The Irish Thoracic Society (ITS) is calling on the government to take decisive action to combat the health, social and economic impact of tuberculosis (TB) and to bring Ireland in line with our European neighbours in the fight against this preventable disease.
The call was made just prior to World TB Day 2020, which took place on Wednesday 24 March.
ITS has joined a global call for accelerated efforts to end TB by 2030 and to mitigate the toll that Covid-19 is taking on TB services worldwide.
The ITS has outlined five key actions that Government needs to take including the appointment of a national TB controller, a national TB screening programme for high-risk groups, investment in contact tracing and surveillance activities, and an education and awareness programme for healthcare professionals and the public (more details below).
As the world continues its battle against another infectious disease, Covid-19, TB remains one of the world’s deadliest infectious killers and is the ninth leading cause of death worldwide. Each day nearly 4,000 people lose their lives to TB – approximately 1.5 million annually – and close to 28,000 people fall ill with this preventable and curable disease. Global efforts to combat TB have saved an estimated 63 million lives since 2000. In Ireland, 267 cases of TB were notified to the Health Protection Surveillance Centre in 2019.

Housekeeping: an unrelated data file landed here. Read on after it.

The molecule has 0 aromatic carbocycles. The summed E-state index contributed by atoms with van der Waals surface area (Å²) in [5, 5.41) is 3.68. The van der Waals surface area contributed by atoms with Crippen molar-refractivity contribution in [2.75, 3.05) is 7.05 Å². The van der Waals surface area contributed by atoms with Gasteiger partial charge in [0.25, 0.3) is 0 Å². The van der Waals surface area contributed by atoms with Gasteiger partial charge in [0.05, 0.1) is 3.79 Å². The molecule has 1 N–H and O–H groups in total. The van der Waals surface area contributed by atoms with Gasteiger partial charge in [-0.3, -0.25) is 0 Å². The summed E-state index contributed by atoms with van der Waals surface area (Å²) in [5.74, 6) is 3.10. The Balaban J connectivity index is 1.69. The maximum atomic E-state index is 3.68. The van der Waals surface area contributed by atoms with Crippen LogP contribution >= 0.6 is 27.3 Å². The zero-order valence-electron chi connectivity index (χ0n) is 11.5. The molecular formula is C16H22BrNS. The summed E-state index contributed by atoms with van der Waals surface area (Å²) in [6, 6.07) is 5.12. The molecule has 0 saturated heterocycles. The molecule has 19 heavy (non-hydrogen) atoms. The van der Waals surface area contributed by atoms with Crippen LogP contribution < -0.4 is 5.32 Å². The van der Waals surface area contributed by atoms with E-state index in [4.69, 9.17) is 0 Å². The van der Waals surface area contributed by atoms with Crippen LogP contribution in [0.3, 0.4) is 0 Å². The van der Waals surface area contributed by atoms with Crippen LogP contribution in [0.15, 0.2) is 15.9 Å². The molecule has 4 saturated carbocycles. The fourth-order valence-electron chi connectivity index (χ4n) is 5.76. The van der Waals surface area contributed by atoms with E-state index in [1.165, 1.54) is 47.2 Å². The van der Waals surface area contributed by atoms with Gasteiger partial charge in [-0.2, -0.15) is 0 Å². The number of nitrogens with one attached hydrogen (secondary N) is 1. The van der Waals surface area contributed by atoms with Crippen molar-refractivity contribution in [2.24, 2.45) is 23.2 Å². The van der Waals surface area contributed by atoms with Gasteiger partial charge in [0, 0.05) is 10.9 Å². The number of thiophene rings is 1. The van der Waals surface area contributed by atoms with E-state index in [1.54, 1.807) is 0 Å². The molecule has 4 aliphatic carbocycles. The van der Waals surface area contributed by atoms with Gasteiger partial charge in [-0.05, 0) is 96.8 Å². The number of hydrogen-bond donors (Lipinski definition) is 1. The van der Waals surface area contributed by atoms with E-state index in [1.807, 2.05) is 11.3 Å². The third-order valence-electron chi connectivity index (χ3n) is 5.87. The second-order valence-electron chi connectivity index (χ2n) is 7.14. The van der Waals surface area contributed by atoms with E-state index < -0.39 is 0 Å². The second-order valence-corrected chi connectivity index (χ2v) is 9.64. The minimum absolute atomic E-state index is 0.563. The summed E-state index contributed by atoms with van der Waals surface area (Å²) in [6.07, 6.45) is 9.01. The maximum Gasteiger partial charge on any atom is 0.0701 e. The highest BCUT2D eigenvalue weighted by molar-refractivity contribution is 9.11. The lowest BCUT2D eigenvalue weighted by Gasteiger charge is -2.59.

According to the Society, Covid-19 is continuing to divert essential medical resources and attention away from providing life-saving diagnosis, medicine and care to people suffering from TB worldwide. In addition, drug-resistant and multi-drug resistant TB pose a significant threat to gains made, making the fight against TB ever more complex and challenging.
According to Dr Marcus Butler, Consultant Respiratory Physician and Vice-President of the Irish Thoracic Society, Ireland’s highly dedicated but inadequately resourced TB service is struggling to protect the health of the population. This is particularly so for its most vulnerable and socially marginalised communities who are most susceptible to TB – those in the homeless and prison populations, as well as many in our migrant communities.
“Sub-standard and overcrowded living conditions, poor nutrition, drug and alcohol misuse, as well as a weakened immune system due to other illnesses are all factors associated with increased risk of acquiring TB. COVID-19 has worsened these conditions for many, while bringing many more below the poverty line for the first time.
“The likelihood of rising TB cases as a result of the pandemic comes against the backdrop of increased pressure on health services, re-allocation of staffing resources and reduced numbers of people presenting with their symptoms due to Covid-19 restrictions. All of these factors are storing up an unprecedented TB crisis for a resource-starved service on top of an already complex and demanding, albeit largely hidden, public health threat.